Finally, I should commend the filmmakers on their cinematography, storytelling techniques, and the overall quality of the film. I’ve watched dozens of bicycle touring films and reviewed many of them here on Bicycle Touring Pro. I know what makes a good film and what does not… and the filmmakers here made a lot of good decisions.
One of their best decisions, in my opinion, was that they showed us their trip around the world in a non-sequential order. In other words, they didn’t just start at the beginning and then follow their trip around the world from there. That type of storyline might work in some instances, but it doesn’t usually work well for bicycle touring because the most interesting bits of a bike tour don’t always happen in a straight line that can be easily followed.
In the Solidream documentary, the story begins somewhere in the middle, jumps back to the beginning about half-way through the film, leaps forward to the three-quarters mark, and then finishes with the men arriving home in France. This, in my opinion, was a great way to tell the story of their bike tour around the world.
Solidream: The Parts I Liked The Least
My only real criticism of this film (besides the name of the film itself (Solidream – What does it mean exactly? I have no idea!)) is actually a compliment.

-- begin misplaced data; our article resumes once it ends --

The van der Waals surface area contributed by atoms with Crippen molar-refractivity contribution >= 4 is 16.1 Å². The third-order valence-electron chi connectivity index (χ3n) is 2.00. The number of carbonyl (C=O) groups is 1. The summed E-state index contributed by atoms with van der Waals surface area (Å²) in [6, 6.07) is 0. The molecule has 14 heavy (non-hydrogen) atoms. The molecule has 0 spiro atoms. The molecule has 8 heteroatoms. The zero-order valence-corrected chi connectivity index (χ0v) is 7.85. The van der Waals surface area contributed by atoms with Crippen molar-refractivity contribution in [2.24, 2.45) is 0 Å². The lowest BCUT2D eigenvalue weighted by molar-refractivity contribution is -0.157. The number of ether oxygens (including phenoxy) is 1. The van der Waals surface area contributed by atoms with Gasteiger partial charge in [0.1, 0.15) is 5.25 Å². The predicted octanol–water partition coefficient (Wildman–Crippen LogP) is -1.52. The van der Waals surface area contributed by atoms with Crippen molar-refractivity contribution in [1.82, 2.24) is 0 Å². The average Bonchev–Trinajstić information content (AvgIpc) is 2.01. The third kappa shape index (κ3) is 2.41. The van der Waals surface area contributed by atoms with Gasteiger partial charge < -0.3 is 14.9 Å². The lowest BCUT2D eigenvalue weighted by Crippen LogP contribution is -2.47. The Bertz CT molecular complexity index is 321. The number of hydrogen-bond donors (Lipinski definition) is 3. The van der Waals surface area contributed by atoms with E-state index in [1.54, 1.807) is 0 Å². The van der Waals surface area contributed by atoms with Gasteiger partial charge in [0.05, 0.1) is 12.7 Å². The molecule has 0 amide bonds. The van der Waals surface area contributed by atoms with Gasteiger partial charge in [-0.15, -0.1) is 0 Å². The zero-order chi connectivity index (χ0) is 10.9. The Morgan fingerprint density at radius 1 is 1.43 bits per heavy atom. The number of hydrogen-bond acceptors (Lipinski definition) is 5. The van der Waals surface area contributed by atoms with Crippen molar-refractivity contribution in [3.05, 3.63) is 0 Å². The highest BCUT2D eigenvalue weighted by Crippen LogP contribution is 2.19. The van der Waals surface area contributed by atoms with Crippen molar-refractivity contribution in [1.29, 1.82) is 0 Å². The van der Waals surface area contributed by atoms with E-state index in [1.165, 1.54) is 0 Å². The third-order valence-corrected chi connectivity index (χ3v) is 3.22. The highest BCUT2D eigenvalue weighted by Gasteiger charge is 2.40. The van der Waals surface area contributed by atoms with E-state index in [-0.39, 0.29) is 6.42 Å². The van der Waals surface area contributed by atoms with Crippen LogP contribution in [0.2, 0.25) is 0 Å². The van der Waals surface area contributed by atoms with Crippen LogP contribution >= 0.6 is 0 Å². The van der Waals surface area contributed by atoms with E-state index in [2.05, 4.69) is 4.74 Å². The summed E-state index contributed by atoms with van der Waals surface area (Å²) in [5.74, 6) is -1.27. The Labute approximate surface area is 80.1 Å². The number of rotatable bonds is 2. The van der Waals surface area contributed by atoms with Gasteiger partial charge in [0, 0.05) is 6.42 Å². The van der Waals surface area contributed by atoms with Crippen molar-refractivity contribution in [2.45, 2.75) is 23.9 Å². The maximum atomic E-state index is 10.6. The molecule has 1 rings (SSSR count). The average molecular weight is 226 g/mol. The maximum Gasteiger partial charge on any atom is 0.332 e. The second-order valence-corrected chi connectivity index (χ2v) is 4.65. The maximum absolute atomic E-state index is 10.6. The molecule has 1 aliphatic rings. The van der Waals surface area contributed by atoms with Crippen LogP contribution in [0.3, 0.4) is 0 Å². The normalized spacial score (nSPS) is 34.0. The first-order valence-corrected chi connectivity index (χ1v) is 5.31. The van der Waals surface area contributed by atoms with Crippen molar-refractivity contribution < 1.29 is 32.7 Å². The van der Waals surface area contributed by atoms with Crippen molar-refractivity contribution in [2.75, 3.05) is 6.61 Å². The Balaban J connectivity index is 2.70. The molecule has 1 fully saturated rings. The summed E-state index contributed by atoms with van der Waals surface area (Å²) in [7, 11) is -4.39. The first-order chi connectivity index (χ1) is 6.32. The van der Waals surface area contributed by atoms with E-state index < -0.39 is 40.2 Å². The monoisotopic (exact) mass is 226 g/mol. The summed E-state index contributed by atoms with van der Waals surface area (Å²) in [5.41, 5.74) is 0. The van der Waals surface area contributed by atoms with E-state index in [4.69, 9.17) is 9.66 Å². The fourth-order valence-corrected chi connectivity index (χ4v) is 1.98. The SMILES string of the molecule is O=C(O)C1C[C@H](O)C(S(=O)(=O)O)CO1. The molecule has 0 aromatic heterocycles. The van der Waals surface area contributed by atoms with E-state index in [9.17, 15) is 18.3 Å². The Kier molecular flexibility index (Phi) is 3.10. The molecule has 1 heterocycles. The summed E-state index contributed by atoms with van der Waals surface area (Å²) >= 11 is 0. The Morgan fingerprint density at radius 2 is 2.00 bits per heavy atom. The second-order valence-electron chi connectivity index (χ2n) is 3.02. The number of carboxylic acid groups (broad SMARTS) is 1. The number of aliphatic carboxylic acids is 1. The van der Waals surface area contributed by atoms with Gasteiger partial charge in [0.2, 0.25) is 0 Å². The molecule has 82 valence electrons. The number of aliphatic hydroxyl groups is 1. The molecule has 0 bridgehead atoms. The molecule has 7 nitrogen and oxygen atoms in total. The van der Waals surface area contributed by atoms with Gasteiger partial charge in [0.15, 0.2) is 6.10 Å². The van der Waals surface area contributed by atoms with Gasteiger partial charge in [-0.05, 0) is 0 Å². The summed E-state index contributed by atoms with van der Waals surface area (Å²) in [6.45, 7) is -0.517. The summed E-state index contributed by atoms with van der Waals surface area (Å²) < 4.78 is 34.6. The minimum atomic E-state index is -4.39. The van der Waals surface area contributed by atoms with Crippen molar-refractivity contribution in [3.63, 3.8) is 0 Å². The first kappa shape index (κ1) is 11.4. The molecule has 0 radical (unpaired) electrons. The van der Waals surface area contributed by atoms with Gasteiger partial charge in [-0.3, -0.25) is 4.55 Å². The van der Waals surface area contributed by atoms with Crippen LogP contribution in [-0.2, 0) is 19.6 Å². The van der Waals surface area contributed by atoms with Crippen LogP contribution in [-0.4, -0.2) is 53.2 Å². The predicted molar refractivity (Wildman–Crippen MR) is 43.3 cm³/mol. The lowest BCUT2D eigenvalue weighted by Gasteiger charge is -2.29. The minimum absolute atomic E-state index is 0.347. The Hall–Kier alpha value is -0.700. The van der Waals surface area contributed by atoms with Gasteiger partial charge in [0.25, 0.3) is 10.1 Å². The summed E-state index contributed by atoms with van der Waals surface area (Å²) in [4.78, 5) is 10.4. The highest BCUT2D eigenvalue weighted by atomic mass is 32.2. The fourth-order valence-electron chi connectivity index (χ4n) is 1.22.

First the criticism: After watching the film, I’m still not sure who the four men are that were featured in the film. I know that there were four of them in total, but I couldn’t actually tell you which one was Morgan or which one was Siphay. Who is Brian and who is Bertand? I wouldn’t be able to say. Watching the film, I just saw four young French men who all kind of look alike… and I was never able to really get to know any of the men in the way you might get to know most of the characters in any other documentary or film.
Having said that, the fact that you never really get to know the four main characters allows you as the viewer to more easily see yourself in their place. What I mean by this is that when I was watching the film, I wasn’t watching Morgan, Siphay, Brian and Bertand ride their bikes across the Amazon jungle. I was watching myself and three of my friends riding our bikes across the Amazon jungle! Because their faces were so interchangeable, it was easier for me to push them out of the story and more easily put myself in their place.
From a storytelling standpoint, it works! And it makes the film that much more rewarding for the viewing audience. Unlike Felix Starck’s film Pedal The World, which is a film that focuses 110% on the filmmaker’s bike trip around the world and is almost entirely void of the people he travels with and/or meets along the way, Solidream is the opposite of that. Solidream is a movie about traveling with your friends (the good times and the bad)… and it’s a film about the people you meet along the way.
If you are looking for a high-quality documentary about the bicycle touring lifestyle… SOLIDREAM is the film for you! Watch it and let me know what you think by leaving a comment at the end of this article.